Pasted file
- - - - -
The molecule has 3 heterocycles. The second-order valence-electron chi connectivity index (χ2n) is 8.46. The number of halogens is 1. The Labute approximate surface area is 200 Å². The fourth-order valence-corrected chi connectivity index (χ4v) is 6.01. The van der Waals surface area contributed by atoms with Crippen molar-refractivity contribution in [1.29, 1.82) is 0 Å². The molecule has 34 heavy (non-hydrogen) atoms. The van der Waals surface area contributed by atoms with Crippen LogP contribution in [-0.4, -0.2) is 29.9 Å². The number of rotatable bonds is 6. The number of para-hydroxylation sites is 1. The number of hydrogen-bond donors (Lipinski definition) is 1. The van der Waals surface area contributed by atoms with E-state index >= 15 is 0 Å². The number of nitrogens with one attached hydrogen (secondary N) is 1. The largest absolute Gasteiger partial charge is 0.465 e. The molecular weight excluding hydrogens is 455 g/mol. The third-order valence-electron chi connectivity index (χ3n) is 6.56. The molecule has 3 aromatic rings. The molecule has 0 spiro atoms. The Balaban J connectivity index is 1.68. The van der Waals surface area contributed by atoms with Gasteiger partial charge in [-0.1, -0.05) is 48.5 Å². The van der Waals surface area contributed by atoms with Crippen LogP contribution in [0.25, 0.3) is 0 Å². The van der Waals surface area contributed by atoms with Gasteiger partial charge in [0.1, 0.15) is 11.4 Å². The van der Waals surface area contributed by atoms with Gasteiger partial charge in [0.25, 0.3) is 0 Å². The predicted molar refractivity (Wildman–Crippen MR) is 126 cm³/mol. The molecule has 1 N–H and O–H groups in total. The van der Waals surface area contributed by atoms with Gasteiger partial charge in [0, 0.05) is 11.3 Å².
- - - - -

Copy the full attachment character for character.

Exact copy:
The molecule has 3 heterocycles. The second-order valence-electron chi connectivity index (χ2n) is 8.46. The number of halogens is 1. The Labute approximate surface area is 200 Å². The fourth-order valence-corrected chi connectivity index (χ4v) is 6.01. The van der Waals surface area contributed by atoms with Crippen molar-refractivity contribution in [1.29, 1.82) is 0 Å². The molecule has 34 heavy (non-hydrogen) atoms. The van der Waals surface area contributed by atoms with Crippen LogP contribution in [-0.4, -0.2) is 29.9 Å². The number of rotatable bonds is 6. The number of para-hydroxylation sites is 1. The number of hydrogen-bond donors (Lipinski definition) is 1. The van der Waals surface area contributed by atoms with E-state index >= 15 is 0 Å². The number of nitrogens with one attached hydrogen (secondary N) is 1. The largest absolute Gasteiger partial charge is 0.465 e. The molecular weight excluding hydrogens is 455 g/mol. The third-order valence-electron chi connectivity index (χ3n) is 6.56. The molecule has 3 aromatic rings. The molecule has 0 spiro atoms. The Balaban J connectivity index is 1.68. The van der Waals surface area contributed by atoms with Gasteiger partial charge in [-0.1, -0.05) is 48.5 Å². The van der Waals surface area contributed by atoms with Crippen LogP contribution in [0.25, 0.3) is 0 Å². The van der Waals surface area contributed by atoms with Gasteiger partial charge in [0.1, 0.15) is 11.4 Å². The van der Waals surface area contributed by atoms with Gasteiger partial charge in [0.25, 0.3) is 0 Å². The predicted molar refractivity (Wildman–Crippen MR) is 126 cm³/mol. The molecule has 1 N–H and O–H groups in total. The van der Waals surface area contributed by atoms with Gasteiger partial charge in [0, 0.05) is 11.3 Å².